Or ever, most probably.
Today the UK Government’s benchmark rate of interest hit 1.4%. That’s the lowest it’s been in quite some time. A very, very long time, in fact. The Bank of England has stats on this going back to 1703, the year Sir Isaac Newton was elected president of the Royal Society, when Queen Anne was on the throne.
And as you can see from the chart below, in all that time, yields never dropped this low (though note the numbers on the graph are for full years, except for the most recent figure).
In fact, the likelihood is that interest rates have never been this low. After all, real borrowing costs were probably significantly higher in the era before the Bank of England was set up in 1694, when Governments tended to borrow from goldsmiths and Venetian bankers.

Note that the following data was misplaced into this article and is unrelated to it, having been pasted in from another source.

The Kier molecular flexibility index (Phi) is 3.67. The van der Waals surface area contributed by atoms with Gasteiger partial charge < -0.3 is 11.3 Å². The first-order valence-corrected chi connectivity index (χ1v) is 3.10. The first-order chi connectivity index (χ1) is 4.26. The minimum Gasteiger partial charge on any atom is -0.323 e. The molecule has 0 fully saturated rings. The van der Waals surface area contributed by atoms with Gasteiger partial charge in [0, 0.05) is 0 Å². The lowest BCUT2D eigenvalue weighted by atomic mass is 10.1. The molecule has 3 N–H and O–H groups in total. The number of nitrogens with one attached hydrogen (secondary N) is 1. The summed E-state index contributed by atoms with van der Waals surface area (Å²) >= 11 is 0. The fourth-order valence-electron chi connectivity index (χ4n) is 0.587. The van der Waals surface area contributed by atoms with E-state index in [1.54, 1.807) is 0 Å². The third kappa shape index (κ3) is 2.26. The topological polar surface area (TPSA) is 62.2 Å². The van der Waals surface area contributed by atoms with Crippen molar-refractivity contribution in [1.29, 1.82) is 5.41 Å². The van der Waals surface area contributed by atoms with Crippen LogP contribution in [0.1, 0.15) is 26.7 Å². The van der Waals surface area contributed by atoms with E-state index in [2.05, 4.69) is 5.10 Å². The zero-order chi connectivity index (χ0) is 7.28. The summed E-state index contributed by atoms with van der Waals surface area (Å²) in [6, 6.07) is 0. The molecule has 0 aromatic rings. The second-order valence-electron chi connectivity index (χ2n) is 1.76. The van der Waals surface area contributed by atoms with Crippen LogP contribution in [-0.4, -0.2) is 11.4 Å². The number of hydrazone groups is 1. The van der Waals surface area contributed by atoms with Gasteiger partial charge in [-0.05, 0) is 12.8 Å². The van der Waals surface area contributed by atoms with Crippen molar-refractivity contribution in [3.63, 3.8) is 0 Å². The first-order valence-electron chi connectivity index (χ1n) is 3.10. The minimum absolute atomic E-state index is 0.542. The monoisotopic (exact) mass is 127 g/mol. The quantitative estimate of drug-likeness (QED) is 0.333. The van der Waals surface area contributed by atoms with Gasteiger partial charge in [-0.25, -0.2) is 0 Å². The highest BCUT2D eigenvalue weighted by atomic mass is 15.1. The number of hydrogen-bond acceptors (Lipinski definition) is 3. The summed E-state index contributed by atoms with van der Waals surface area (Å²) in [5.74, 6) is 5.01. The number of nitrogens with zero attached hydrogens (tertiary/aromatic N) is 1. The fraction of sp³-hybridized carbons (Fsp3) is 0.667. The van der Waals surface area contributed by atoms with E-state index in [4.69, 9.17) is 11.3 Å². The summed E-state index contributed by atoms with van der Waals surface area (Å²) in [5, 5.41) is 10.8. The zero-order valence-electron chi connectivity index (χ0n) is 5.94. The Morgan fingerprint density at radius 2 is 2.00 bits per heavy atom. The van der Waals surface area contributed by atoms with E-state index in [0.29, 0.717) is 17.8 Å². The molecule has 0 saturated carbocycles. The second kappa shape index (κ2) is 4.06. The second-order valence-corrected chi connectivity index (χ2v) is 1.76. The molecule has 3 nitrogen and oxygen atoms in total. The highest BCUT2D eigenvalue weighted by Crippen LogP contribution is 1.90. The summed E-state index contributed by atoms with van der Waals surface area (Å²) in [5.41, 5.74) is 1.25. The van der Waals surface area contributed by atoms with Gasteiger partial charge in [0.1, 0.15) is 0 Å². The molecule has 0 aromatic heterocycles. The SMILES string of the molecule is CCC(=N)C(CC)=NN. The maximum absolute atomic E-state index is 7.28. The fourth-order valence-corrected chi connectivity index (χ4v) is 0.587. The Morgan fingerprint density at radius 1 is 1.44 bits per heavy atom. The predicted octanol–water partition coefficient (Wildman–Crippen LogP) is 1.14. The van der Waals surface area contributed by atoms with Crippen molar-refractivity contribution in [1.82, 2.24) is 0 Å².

The big question mark is what these low interest rates are telling us. We can be pretty sure that it’s not a sign that the Government is especially solvent at the moment, given the national debt is higher now than it’s been for decades. More likely is that they imply growth is going to be low for some time. Yet another sign, in other words, of what some call “secular stagnation“.
Either way, it’s a landmark of sorts. And another sign of just how odd things are right now in government debt markets.